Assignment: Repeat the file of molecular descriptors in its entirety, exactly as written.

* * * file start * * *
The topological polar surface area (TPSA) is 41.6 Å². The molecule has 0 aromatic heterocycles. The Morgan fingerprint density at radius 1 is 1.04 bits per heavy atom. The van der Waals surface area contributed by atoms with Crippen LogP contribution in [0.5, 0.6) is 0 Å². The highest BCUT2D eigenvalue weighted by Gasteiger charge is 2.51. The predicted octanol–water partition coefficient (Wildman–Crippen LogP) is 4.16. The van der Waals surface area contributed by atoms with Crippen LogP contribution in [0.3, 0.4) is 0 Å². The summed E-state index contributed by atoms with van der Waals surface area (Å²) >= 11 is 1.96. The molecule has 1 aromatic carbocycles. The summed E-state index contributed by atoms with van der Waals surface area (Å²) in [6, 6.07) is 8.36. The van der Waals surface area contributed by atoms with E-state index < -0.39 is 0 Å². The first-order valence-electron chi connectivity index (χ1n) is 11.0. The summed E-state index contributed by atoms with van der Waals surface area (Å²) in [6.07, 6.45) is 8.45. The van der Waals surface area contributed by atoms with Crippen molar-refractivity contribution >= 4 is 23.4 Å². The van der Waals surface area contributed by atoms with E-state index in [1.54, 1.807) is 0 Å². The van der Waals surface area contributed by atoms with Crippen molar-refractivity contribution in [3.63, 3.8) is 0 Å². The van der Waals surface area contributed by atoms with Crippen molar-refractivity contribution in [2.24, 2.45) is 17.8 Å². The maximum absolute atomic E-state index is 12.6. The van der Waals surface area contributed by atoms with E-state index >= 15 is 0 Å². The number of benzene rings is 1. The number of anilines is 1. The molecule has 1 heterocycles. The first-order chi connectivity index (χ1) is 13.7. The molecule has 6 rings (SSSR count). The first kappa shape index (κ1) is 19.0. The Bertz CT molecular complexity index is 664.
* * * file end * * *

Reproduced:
The topological polar surface area (TPSA) is 41.6 Å². The molecule has 0 aromatic heterocycles. The Morgan fingerprint density at radius 1 is 1.04 bits per heavy atom. The van der Waals surface area contributed by atoms with Crippen LogP contribution in [0.5, 0.6) is 0 Å². The highest BCUT2D eigenvalue weighted by Gasteiger charge is 2.51. The predicted octanol–water partition coefficient (Wildman–Crippen LogP) is 4.16. The van der Waals surface area contributed by atoms with Crippen LogP contribution in [0.3, 0.4) is 0 Å². The summed E-state index contributed by atoms with van der Waals surface area (Å²) >= 11 is 1.96. The molecule has 1 aromatic carbocycles. The summed E-state index contributed by atoms with van der Waals surface area (Å²) in [6, 6.07) is 8.36. The van der Waals surface area contributed by atoms with E-state index < -0.39 is 0 Å². The first-order valence-electron chi connectivity index (χ1n) is 11.0. The summed E-state index contributed by atoms with van der Waals surface area (Å²) in [6.07, 6.45) is 8.45. The van der Waals surface area contributed by atoms with Crippen molar-refractivity contribution >= 4 is 23.4 Å². The van der Waals surface area contributed by atoms with E-state index in [1.54, 1.807) is 0 Å². The van der Waals surface area contributed by atoms with Crippen molar-refractivity contribution in [3.63, 3.8) is 0 Å². The van der Waals surface area contributed by atoms with Crippen molar-refractivity contribution in [2.24, 2.45) is 17.8 Å². The maximum absolute atomic E-state index is 12.6. The van der Waals surface area contributed by atoms with E-state index >= 15 is 0 Å². The number of benzene rings is 1. The number of anilines is 1. The molecule has 1 heterocycles. The first-order chi connectivity index (χ1) is 13.7. The molecule has 6 rings (SSSR count). The first kappa shape index (κ1) is 19.0. The Bertz CT molecular complexity index is 664.